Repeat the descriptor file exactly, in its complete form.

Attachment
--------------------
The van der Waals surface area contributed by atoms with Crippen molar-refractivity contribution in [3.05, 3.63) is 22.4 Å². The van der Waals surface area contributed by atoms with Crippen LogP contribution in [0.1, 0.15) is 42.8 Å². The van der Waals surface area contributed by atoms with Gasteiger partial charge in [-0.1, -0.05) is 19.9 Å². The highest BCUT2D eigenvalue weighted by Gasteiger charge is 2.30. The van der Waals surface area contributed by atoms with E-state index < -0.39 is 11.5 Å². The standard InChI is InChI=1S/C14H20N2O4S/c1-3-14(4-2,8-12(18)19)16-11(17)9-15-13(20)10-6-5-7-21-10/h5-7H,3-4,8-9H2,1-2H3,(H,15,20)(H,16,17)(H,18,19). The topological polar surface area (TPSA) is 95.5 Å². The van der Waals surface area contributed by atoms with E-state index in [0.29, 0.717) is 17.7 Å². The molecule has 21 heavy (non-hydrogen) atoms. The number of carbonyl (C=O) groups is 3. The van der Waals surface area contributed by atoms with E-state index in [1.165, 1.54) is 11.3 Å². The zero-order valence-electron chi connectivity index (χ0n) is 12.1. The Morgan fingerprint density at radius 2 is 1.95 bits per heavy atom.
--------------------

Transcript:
The van der Waals surface area contributed by atoms with Crippen molar-refractivity contribution in [3.05, 3.63) is 22.4 Å². The van der Waals surface area contributed by atoms with Crippen LogP contribution in [0.1, 0.15) is 42.8 Å². The van der Waals surface area contributed by atoms with Gasteiger partial charge in [-0.1, -0.05) is 19.9 Å². The highest BCUT2D eigenvalue weighted by Gasteiger charge is 2.30. The van der Waals surface area contributed by atoms with E-state index < -0.39 is 11.5 Å². The standard InChI is InChI=1S/C14H20N2O4S/c1-3-14(4-2,8-12(18)19)16-11(17)9-15-13(20)10-6-5-7-21-10/h5-7H,3-4,8-9H2,1-2H3,(H,15,20)(H,16,17)(H,18,19). The topological polar surface area (TPSA) is 95.5 Å². The van der Waals surface area contributed by atoms with E-state index in [0.29, 0.717) is 17.7 Å². The molecule has 21 heavy (non-hydrogen) atoms. The number of carbonyl (C=O) groups is 3. The van der Waals surface area contributed by atoms with E-state index in [1.165, 1.54) is 11.3 Å². The zero-order valence-electron chi connectivity index (χ0n) is 12.1. The Morgan fingerprint density at radius 2 is 1.95 bits per heavy atom.